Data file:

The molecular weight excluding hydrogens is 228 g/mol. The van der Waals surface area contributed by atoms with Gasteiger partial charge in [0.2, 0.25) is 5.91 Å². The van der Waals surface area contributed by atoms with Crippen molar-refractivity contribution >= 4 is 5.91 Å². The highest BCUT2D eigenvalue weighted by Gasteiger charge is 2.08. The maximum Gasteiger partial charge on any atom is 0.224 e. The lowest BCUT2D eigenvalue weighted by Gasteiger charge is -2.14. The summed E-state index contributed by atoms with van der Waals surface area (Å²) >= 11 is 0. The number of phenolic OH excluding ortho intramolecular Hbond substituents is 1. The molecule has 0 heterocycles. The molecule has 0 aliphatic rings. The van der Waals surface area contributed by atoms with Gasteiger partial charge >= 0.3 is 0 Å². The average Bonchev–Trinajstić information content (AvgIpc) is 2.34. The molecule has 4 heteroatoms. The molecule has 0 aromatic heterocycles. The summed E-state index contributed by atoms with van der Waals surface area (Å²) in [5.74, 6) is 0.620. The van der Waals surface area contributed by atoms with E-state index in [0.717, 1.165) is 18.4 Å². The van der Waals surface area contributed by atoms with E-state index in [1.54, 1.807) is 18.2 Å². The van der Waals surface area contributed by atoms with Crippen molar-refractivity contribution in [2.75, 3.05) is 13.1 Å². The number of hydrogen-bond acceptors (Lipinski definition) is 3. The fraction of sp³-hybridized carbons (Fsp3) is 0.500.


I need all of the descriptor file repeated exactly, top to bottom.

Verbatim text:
The molecular weight excluding hydrogens is 228 g/mol. The van der Waals surface area contributed by atoms with Gasteiger partial charge in [0.2, 0.25) is 5.91 Å². The van der Waals surface area contributed by atoms with Crippen molar-refractivity contribution >= 4 is 5.91 Å². The highest BCUT2D eigenvalue weighted by Gasteiger charge is 2.08. The maximum Gasteiger partial charge on any atom is 0.224 e. The lowest BCUT2D eigenvalue weighted by Gasteiger charge is -2.14. The summed E-state index contributed by atoms with van der Waals surface area (Å²) >= 11 is 0. The number of phenolic OH excluding ortho intramolecular Hbond substituents is 1. The molecule has 0 heterocycles. The molecule has 0 aliphatic rings. The van der Waals surface area contributed by atoms with Gasteiger partial charge >= 0.3 is 0 Å². The average Bonchev–Trinajstić information content (AvgIpc) is 2.34. The molecule has 4 heteroatoms. The molecule has 0 aromatic heterocycles. The summed E-state index contributed by atoms with van der Waals surface area (Å²) in [5.74, 6) is 0.620. The van der Waals surface area contributed by atoms with E-state index in [0.717, 1.165) is 18.4 Å². The van der Waals surface area contributed by atoms with E-state index in [1.54, 1.807) is 18.2 Å². The van der Waals surface area contributed by atoms with Crippen molar-refractivity contribution in [2.75, 3.05) is 13.1 Å². The number of hydrogen-bond acceptors (Lipinski definition) is 3. The fraction of sp³-hybridized carbons (Fsp3) is 0.500.